After finishing joint third in the rapid open tournament, Anand showed deep preparation in the first classical game here and this was a good beginning for the Indian ace as he was not bothered at all with the black pieces at London's Olympia Conference Centre.

The six-player five-round tournament saw local star Michael Adams emerging as early leader following a hard-earned victory over world number two Fabiano Caruana of Italy. The other game between Hikaru Nakamura of United States and Anish Giri of Holland was a tame draw without much action on the board.

With three points under the soccer-like scoring system, Adams enjoys a two point lead over Anand, Kramnik, Nakamura and Giri while Caruana will hope to open his account when he meets Anand in the next round.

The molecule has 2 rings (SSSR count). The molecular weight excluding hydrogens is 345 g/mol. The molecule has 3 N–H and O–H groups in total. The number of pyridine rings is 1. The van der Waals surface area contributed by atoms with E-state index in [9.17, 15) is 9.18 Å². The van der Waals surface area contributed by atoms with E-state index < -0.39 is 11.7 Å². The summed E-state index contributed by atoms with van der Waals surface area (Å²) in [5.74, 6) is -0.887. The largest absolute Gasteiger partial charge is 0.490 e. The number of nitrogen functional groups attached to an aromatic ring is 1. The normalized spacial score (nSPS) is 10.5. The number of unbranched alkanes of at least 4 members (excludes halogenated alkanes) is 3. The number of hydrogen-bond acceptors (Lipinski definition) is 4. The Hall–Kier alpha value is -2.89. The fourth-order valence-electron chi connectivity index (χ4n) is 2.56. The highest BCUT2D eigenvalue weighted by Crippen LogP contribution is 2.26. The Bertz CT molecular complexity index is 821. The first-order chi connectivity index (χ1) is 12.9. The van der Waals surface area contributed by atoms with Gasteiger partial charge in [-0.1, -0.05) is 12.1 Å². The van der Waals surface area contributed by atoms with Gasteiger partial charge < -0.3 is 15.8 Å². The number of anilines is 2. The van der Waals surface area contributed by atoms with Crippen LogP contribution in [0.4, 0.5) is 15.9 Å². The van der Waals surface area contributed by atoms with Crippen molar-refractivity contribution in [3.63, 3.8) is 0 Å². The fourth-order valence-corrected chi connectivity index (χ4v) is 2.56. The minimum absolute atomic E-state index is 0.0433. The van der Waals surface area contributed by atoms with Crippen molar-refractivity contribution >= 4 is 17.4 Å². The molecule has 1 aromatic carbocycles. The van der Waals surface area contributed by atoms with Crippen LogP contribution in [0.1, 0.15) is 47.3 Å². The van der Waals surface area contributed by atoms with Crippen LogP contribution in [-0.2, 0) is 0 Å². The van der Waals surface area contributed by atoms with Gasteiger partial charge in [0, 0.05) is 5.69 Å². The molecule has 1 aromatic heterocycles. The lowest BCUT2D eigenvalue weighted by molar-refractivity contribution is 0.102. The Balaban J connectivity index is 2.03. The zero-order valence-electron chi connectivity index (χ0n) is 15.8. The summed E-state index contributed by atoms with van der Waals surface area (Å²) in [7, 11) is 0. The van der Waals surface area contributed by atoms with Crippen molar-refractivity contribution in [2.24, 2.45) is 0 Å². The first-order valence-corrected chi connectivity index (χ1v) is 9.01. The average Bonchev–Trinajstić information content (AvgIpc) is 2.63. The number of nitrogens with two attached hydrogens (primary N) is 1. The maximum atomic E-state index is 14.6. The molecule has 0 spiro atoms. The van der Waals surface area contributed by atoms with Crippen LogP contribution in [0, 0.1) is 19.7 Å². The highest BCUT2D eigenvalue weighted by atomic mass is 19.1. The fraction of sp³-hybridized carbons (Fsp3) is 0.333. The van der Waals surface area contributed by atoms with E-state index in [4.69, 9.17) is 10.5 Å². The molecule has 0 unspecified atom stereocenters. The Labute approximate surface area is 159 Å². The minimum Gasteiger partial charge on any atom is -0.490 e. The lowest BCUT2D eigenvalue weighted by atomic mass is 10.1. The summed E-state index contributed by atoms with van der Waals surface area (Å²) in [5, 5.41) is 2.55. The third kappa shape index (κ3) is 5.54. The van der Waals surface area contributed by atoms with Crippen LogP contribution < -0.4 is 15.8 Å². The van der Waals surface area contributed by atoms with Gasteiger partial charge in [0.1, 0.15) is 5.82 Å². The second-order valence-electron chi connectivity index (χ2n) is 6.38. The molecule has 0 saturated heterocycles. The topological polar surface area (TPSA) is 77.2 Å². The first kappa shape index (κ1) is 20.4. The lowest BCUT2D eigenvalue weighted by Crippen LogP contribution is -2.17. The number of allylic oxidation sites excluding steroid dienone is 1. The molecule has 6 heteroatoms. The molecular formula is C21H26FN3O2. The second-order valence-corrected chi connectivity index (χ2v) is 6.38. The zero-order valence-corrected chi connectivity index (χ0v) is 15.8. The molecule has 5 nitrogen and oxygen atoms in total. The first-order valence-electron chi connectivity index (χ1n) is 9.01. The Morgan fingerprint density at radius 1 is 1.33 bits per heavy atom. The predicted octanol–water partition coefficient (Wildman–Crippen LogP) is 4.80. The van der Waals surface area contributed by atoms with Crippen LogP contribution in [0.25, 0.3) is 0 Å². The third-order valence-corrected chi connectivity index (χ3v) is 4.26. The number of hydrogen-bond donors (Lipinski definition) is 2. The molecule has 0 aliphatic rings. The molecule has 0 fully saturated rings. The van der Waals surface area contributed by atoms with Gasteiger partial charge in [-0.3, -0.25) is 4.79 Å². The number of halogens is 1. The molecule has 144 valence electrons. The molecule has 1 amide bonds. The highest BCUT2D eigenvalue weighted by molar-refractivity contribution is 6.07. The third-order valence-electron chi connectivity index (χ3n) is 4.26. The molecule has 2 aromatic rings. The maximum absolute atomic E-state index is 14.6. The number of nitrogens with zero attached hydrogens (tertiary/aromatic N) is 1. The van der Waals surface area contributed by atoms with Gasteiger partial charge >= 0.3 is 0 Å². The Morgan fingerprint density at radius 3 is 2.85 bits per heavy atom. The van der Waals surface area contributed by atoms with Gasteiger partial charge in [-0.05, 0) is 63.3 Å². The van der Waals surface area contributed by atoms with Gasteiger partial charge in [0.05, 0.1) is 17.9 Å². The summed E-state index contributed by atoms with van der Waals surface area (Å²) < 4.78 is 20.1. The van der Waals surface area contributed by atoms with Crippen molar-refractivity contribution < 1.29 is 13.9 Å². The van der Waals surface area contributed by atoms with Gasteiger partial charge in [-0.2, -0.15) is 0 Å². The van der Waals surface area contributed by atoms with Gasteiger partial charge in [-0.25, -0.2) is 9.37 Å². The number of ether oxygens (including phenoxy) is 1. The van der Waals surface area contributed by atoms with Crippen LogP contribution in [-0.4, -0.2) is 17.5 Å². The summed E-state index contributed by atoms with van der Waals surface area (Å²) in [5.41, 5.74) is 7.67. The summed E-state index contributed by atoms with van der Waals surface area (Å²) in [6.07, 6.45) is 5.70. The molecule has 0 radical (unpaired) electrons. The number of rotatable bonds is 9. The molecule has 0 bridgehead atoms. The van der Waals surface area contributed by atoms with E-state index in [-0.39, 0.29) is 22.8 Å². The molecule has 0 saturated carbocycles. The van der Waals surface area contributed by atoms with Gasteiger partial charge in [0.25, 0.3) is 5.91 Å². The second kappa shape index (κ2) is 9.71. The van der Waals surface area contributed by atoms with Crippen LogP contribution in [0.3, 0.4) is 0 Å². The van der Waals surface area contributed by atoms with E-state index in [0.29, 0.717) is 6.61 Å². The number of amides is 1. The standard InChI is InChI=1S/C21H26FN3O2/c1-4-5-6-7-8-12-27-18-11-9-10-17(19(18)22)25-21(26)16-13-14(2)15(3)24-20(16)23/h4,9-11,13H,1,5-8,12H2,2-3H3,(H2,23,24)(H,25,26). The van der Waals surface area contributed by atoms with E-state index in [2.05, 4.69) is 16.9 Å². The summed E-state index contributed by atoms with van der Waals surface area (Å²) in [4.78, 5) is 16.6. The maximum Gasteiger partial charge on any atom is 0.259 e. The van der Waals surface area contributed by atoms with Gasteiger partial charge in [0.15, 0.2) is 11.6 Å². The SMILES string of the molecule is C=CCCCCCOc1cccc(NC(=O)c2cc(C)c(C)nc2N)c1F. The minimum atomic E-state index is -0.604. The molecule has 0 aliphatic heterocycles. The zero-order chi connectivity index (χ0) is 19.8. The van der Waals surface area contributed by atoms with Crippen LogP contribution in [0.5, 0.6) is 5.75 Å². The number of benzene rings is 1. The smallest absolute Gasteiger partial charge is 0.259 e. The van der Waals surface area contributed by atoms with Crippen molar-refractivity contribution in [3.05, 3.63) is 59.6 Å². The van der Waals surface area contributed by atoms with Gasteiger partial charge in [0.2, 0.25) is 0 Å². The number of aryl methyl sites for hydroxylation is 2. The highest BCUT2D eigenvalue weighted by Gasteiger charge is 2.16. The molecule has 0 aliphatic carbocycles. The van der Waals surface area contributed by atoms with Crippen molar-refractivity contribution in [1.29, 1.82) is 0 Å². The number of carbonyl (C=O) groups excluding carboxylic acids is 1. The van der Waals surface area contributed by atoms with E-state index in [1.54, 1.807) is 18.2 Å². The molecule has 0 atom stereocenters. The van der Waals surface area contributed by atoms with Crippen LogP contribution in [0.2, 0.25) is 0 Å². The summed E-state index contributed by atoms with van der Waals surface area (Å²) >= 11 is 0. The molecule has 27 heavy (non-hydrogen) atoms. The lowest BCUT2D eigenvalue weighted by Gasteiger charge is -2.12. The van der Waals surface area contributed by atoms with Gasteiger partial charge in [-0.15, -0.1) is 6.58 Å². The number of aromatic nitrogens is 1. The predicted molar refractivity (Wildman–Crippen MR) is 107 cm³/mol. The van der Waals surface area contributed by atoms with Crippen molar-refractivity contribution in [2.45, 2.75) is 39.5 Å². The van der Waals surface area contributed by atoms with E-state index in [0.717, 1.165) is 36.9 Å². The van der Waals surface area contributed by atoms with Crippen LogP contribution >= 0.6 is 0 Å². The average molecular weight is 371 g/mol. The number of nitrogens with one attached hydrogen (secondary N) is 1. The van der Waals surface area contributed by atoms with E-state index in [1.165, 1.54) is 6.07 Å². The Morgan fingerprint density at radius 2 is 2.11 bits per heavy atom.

Anand showed that he had prepared well against former world champion Kramnik. It was a Semi Slav Botwinnik wherein Kramnik went for the most principled variation and high tactics already mentioned in the theoretical books ensued for a long time.

Sitting in the main commentary hall, Garry Kasparov was seen analysing this game. "We had this position on board (after Kramnik's 26th move) almost 20 years ago (in analysis) and we thought no one will ever play it like this, black can only draw or lose," said Kasparov while the game was still going on.

However, as was clear, Anand was still in his preparation at this point as Kramnik could do no better than reach a level rook and pawns endgame where the draw was a just result after 45 moves.

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